It’s June and that means ELCAF is back at the Round Chapel in Hackney for another fine looking gathering of artists and publishers. Of the artists reviewed in this column, Jon McNaught is the artist in residence, Tim Bird is exhibiting, Ian Williams is signing on the Saturday, and Tillie Walden’s work will be available from her publishers, Avery Hill.
Having skipped a season, I can only blame the tardiness of this column on the foolhardy decision to review two particularly huge graphic novels. Whilst Jason Lutes famously took over 20 years to finish Berlin, Tillie Walden pretty much drew On A Sunbeam in about the time I’ve taken on these reviews, so maybe that’s not the best excuse after all.
More and more publishers are using crowdfunding to make sure there’s enough demand to cover the cost of getting a book made, which makes a lot of sense as nobody wants to put themselves in debt to print a load of comics that aren’t going to sell. ShortBox have been doing this, most recently (and very successfully) for an art book by Choo, which has made three times the target at the time of writing. 2d cloud have recently launched one that’s a little different. Themed bundles from their back catalogue are available as well as a box of new releases, so if you’re looking to get your hand on some weird and wonderful new comics or some of their older releases, do check it out. It could definitely do with some support over the last few days.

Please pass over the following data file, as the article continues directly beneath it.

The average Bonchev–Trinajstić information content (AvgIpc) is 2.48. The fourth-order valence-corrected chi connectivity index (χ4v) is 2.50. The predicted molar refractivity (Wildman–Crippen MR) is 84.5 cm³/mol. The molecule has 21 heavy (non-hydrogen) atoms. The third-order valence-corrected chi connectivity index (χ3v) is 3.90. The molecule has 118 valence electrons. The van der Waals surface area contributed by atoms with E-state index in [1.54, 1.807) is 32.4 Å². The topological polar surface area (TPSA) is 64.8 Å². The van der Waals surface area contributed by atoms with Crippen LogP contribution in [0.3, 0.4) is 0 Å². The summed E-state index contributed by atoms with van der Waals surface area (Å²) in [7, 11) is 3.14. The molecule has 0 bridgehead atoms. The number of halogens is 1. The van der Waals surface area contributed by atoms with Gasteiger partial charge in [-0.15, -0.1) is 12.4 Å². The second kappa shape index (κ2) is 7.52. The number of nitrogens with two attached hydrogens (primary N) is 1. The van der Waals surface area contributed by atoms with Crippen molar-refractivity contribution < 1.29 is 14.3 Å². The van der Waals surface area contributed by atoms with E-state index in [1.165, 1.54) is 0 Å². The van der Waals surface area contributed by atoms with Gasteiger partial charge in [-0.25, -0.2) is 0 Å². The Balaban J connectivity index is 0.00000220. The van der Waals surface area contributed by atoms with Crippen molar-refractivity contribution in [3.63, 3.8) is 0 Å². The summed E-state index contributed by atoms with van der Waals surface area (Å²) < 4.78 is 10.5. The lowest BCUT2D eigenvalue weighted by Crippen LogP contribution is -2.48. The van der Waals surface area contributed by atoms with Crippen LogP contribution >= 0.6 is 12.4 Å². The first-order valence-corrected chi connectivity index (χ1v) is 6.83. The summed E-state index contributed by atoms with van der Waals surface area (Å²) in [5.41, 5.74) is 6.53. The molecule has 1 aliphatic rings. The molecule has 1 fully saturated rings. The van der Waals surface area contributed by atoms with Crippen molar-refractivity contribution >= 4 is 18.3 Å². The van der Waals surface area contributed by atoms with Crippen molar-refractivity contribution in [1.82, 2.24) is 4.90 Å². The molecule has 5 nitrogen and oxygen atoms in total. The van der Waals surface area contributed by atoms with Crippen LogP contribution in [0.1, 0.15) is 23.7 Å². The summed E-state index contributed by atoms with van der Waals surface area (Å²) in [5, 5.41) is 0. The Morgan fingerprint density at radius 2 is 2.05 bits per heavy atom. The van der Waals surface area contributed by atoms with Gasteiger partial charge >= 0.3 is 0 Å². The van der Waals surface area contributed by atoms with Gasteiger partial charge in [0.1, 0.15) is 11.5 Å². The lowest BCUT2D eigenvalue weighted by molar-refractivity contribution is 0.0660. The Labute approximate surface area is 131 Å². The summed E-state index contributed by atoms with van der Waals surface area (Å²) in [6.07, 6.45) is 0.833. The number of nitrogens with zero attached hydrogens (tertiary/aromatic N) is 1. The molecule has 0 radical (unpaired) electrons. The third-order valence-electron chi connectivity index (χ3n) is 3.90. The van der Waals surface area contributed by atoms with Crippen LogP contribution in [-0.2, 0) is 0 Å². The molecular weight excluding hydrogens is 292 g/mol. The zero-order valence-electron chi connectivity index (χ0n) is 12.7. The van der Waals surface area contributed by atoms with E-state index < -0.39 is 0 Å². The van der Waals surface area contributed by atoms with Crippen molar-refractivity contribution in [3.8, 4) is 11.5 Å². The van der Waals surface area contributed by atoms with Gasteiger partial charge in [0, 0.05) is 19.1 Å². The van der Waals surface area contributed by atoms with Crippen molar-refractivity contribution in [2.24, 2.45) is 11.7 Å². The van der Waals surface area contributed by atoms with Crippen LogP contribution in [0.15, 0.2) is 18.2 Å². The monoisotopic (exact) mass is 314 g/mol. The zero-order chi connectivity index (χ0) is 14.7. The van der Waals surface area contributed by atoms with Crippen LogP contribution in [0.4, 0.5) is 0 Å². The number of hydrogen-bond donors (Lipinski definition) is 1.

James Sturm - Off Season
(Drawn & Quarterly)